Support Joe Heck

Congressman Joe Heck is running for U.S. Senate in Nevada. Harry Reid's retirement has led to a wide open race and it is crucial that a conservative wins.

From The Las Vegas Review Journal:

U.S. Rep. Joe Heck, R-Nev., on Monday became the leading GOP candidate in the 2016 race to succeed retiring Sen. Harry Reid, D-Nev.

And while Reid won’t be on the ballot, Heck’s official announcement made it clear the former majority leader of the U.S. Senate and a force in Nevada politics for decades is still the man to beat.

“As you know, Harry Reid is one of the most formidable campaigners and fundraisers, so you know his hand-picked successor is going to be well-funded,” Heck said in an email formally announcing his long-expected candidacy. “How do we beat him? By working together, and by coming out of the gate strong. I hope you’ll be one of the very first members of my senate campaign team, with a strong contribution of $500, $150, $50 or even $5.”

 

Congressman Joe Heck is running for U.S. Senate in Nevada. Harry Reid's retirement has led to a wide open race and it is crucial that a conservative wins.

From The Las Vegas Review Journal:

U.S. Rep. Joe Heck, R-Nev., on Monday became the leading GOP candidate in the 2016 race to succeed retiring Sen. Harry Reid, D-Nev.

And while Reid won’t be on the ballot, Heck’s official announcement made it clear the former majority leader of the U.S. Senate and a force in Nevada politics for decades is still the man to beat.

“As you know, Harry Reid is one of the most formidable campaigners and fundraisers, so you know his hand-picked successor is going to be well-funded,” Heck said in an email formally announcing his long-expected candidacy. “How do we beat him? By working together, and by coming out of the gate strong. I hope you’ll be one of the very first members of my senate campaign team, with a strong contribution of $500, $150, $50 or even $5.”

For the record, Reid’s choice for the job is Democrat Catherine Cortez Masto, a former Nevada attorney general.

The Nevada race is viewed among the top battlegrounds for control of the Senate in the 2016 elections. Republicans are defending 24 of 34 seats being put before voters and they see Nevada and perhaps Colorado as their best places to pick up seats held by Democrats.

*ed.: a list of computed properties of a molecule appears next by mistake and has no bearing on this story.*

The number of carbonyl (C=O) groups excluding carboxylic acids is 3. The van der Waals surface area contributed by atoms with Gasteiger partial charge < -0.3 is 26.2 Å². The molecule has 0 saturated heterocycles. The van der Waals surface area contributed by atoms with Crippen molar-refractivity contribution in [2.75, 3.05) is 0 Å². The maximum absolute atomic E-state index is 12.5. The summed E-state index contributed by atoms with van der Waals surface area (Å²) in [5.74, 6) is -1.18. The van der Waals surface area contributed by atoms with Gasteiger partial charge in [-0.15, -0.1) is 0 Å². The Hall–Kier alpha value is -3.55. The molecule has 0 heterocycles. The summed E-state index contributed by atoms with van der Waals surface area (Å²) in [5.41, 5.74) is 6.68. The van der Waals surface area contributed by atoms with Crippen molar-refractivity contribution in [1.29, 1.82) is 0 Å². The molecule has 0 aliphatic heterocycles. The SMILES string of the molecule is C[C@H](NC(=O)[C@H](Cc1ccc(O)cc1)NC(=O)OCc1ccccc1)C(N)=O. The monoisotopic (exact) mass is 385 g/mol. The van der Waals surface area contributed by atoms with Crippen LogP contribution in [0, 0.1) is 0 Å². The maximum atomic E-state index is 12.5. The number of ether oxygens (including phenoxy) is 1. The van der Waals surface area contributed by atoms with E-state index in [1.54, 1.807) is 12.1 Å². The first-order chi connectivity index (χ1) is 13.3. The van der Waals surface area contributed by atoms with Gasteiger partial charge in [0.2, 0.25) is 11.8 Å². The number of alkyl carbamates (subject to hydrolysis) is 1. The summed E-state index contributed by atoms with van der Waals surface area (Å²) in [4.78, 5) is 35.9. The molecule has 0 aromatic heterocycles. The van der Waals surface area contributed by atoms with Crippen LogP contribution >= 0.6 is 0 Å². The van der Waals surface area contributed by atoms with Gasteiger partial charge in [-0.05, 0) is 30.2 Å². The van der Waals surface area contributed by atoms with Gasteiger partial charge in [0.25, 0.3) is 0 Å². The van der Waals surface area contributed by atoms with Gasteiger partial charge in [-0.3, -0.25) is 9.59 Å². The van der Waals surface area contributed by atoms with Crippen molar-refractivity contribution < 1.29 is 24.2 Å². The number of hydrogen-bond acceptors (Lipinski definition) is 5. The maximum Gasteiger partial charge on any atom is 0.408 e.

Masto reacted to Heck’s announcement by declaring an emergency and warning that the “attacks are on their way.”

“Everyone is texting me all at once: Congressman Heck just announced he’s running for Senate,” Masto wrote in a mass email on Monday morning. “I’m heading into an emergency finance meeting now, but I know what the team will say: We need everyone – that means you – to give $5 or more right this second.”

Heck, 53, showed little interest initially in running for the Senate. But he was lobbied heavily by national Republicans after Gov. Brian Sandoval made clear he would not run.

“Whether it’s serving over 20 years in the U.S. Army Reserve, working the nightshift as an ER doctor or fighting for Nevadans in Washington, I am proud to have spent my life helping others,” Heck said in a prepared statement. “Looking forward, I remain passionate about passing legislation that will create good paying jobs in Nevada, improving our schools, increasing access to affordable healthcare, helping our veterans and fighting human trafficking. That’s why I am running for the U.S. Senate and I humbly ask for your support.”

Heck heads subcommittees of the House Armed Services and Intelligence committees and also sits on the Education and Workforce Committee.

A physician and a brigadier general in the U.S. Army Reserve, Heck has been called to active military duty three times, including a 2008 deployment to Iraq, where he ran an emergency room in a combat hospital at the Al Asad Airbase west of Baghdad.

Heck told reporters Monday that to counter the threat from terrorist group ISIS, the U.S. needs special forces to provide command and control and help the Iraqi units, and forward air controllers to pinpoint air strikes. The U.S. help needs to be specialized, not a large combat force there, he said.

“You could almost rewind this to say well what would we have done to prevent ISIS from ever coming about and that would have been not withdrawing from Iraq and creating the vacuum that allowed them to flourish — hindsight,” Heck said. “Going forward you need a definite strategy.”

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